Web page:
Former Jewish Refugees from Shanghai
Gather again in that City
To sahre their Memories

They came not as stateless refugees, but as proud citizens




During a walk on the famous Shanghai Bund with its European architecture from the 20’s and 30’s, Ruth Spiegler, 71 explains to her daughter, Barbara that this area along the waterfront was off-limits to her mother and grandparents during the war and to all other refugees that immigrated in the late 30’s.

Spiegler who has her home in Boca Raton, Florida was among 112 guests composed of former Shanghai Jewish refugees, their spouses, and children, at the invitation of the local government and dignitaries. They came to Shanghai on the 27th  of April to celebrate their tenth reunion. This time, however they came not as stateless refugees but as proud citizens of their new adopted country, most of the United States.


During their visit, they gathered at a previously erected monument, dedicated to the former Jewish Ghetto in Hongkou, to sign a proposal calling on UNESCO to ensure the area that was home to approximately 20,000 Jews during WWII, will be preserved by granting it heritage status. It has been referred to in the past by historians and Shanghailanders (Jewish refugees from Shanghai) as “The Designated Area” and consists of approximately 69 acres.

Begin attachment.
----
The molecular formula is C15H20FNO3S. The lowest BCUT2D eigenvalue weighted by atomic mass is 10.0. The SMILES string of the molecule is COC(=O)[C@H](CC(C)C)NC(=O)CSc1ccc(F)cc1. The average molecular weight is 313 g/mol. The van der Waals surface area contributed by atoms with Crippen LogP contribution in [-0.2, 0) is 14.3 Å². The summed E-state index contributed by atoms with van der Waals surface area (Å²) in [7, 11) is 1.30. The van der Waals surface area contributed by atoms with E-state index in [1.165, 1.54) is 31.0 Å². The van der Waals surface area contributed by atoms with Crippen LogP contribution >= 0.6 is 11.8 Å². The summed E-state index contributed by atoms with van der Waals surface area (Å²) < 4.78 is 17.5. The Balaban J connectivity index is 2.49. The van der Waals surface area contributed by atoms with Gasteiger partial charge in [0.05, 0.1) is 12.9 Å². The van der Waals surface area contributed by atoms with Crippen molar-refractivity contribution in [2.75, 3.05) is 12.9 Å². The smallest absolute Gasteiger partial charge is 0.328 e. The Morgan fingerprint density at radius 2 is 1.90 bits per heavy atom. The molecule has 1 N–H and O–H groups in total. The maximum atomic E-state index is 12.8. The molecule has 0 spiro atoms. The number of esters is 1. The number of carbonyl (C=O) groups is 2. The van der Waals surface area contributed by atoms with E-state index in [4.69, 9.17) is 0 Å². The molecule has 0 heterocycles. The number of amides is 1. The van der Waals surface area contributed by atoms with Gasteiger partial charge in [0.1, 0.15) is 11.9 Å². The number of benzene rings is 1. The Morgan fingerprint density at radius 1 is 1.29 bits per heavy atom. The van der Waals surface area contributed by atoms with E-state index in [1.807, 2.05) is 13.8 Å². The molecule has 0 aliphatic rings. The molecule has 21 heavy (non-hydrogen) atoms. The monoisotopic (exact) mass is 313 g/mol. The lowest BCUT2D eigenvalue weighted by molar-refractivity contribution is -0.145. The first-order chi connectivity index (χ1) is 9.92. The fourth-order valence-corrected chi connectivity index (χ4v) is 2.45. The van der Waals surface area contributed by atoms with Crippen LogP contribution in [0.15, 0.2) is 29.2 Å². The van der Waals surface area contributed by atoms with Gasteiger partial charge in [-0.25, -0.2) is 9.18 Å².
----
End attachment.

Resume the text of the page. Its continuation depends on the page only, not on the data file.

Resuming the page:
The Hongkou district which was located north of the Suzhou Creek in the Settlement of Shanghai was a thriving community created by Jewish refugees in the early to mid 40’s in spite of the hardships that were associated with the war. This included living within the confine of a ghetto that was imposed by the Japanese military authority. Trying to survive within a culture that was strange to them, they built cafes, schools and cultural

institutions, and maintained hospitals and clinics for the sick. Several newspapers in their native language were also in circulation during and after the war.


Ruth Spiegler fled with her parents from Nazi Germany in 1939, spending ten years of her childhood in Shanghai. She loves to reminisce about all her experiences of growing up in the ghetto where she was living in propinquity with thousands of other stateless Jewish refugees. Dubbed by yours truly the “Hongkew Encyclopedia”, Ruth remembers many names of her peers and elders that were living in the “designated Area” during that particular era, and can make a connection with almost any name mentioned today by a Shanghailander.


Brief  biography of the author:


Ralph Harpuder resides in Los Angeles in the North Miracle Mile district. He was among the 20,000 Jewish refugees that immigrated to Shanghai in the late 30’s when he was only four years old. Harpuder is a retired environmentalist, having worked for the Los Angeles County for 26 years. He is a freelance writer for several philatelic journals and local newspapers.